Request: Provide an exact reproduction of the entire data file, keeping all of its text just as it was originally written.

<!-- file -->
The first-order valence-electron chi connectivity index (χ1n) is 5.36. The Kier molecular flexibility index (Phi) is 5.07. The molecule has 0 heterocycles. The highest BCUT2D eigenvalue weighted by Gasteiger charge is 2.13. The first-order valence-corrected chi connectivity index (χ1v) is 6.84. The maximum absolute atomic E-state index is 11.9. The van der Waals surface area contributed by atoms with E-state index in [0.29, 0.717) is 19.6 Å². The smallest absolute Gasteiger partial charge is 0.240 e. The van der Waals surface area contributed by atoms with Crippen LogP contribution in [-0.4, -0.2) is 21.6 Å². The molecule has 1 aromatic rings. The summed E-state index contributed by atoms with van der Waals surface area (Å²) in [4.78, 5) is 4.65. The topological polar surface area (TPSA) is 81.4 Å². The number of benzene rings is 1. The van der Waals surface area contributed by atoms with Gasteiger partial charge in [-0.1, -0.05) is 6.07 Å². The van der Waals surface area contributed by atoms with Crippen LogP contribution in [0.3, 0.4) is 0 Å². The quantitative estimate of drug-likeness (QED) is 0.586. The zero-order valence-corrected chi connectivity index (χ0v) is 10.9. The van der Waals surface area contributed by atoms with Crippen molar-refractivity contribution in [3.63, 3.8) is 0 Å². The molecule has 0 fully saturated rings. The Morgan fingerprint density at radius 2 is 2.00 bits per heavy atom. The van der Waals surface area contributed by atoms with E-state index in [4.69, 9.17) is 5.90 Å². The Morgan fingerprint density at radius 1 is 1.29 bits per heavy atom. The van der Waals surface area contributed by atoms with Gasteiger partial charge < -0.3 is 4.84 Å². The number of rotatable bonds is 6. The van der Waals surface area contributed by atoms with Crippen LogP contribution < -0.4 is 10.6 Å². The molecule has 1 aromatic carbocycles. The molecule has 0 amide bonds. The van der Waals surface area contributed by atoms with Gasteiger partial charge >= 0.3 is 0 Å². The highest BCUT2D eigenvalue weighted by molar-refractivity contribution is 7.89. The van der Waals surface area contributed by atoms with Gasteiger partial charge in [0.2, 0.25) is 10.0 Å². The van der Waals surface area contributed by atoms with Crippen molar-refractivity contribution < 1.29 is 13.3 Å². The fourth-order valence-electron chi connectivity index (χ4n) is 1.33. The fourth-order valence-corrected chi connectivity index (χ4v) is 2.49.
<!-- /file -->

The first-order valence-electron chi connectivity index (χ1n) is 5.36. The Kier molecular flexibility index (Phi) is 5.07. The molecule has 0 heterocycles. The highest BCUT2D eigenvalue weighted by Gasteiger charge is 2.13. The first-order valence-corrected chi connectivity index (χ1v) is 6.84. The maximum absolute atomic E-state index is 11.9. The van der Waals surface area contributed by atoms with E-state index in [0.29, 0.717) is 19.6 Å². The smallest absolute Gasteiger partial charge is 0.240 e. The van der Waals surface area contributed by atoms with Crippen LogP contribution in [-0.4, -0.2) is 21.6 Å². The molecule has 1 aromatic rings. The summed E-state index contributed by atoms with van der Waals surface area (Å²) in [4.78, 5) is 4.65. The topological polar surface area (TPSA) is 81.4 Å². The number of benzene rings is 1. The van der Waals surface area contributed by atoms with Gasteiger partial charge in [-0.1, -0.05) is 6.07 Å². The van der Waals surface area contributed by atoms with Crippen LogP contribution in [0.3, 0.4) is 0 Å². The quantitative estimate of drug-likeness (QED) is 0.586. The zero-order valence-corrected chi connectivity index (χ0v) is 10.9. The van der Waals surface area contributed by atoms with Crippen molar-refractivity contribution in [3.63, 3.8) is 0 Å². The molecule has 0 fully saturated rings. The Morgan fingerprint density at radius 2 is 2.00 bits per heavy atom. The van der Waals surface area contributed by atoms with E-state index in [4.69, 9.17) is 5.90 Å². The Morgan fingerprint density at radius 1 is 1.29 bits per heavy atom. The van der Waals surface area contributed by atoms with Gasteiger partial charge < -0.3 is 4.84 Å². The number of rotatable bonds is 6. The van der Waals surface area contributed by atoms with Crippen LogP contribution < -0.4 is 10.6 Å². The molecule has 1 aromatic carbocycles. The molecule has 0 amide bonds. The van der Waals surface area contributed by atoms with Gasteiger partial charge >= 0.3 is 0 Å². The highest BCUT2D eigenvalue weighted by molar-refractivity contribution is 7.89. The van der Waals surface area contributed by atoms with Gasteiger partial charge in [0.2, 0.25) is 10.0 Å². The van der Waals surface area contributed by atoms with Crippen molar-refractivity contribution < 1.29 is 13.3 Å². The fourth-order valence-electron chi connectivity index (χ4n) is 1.33. The fourth-order valence-corrected chi connectivity index (χ4v) is 2.49.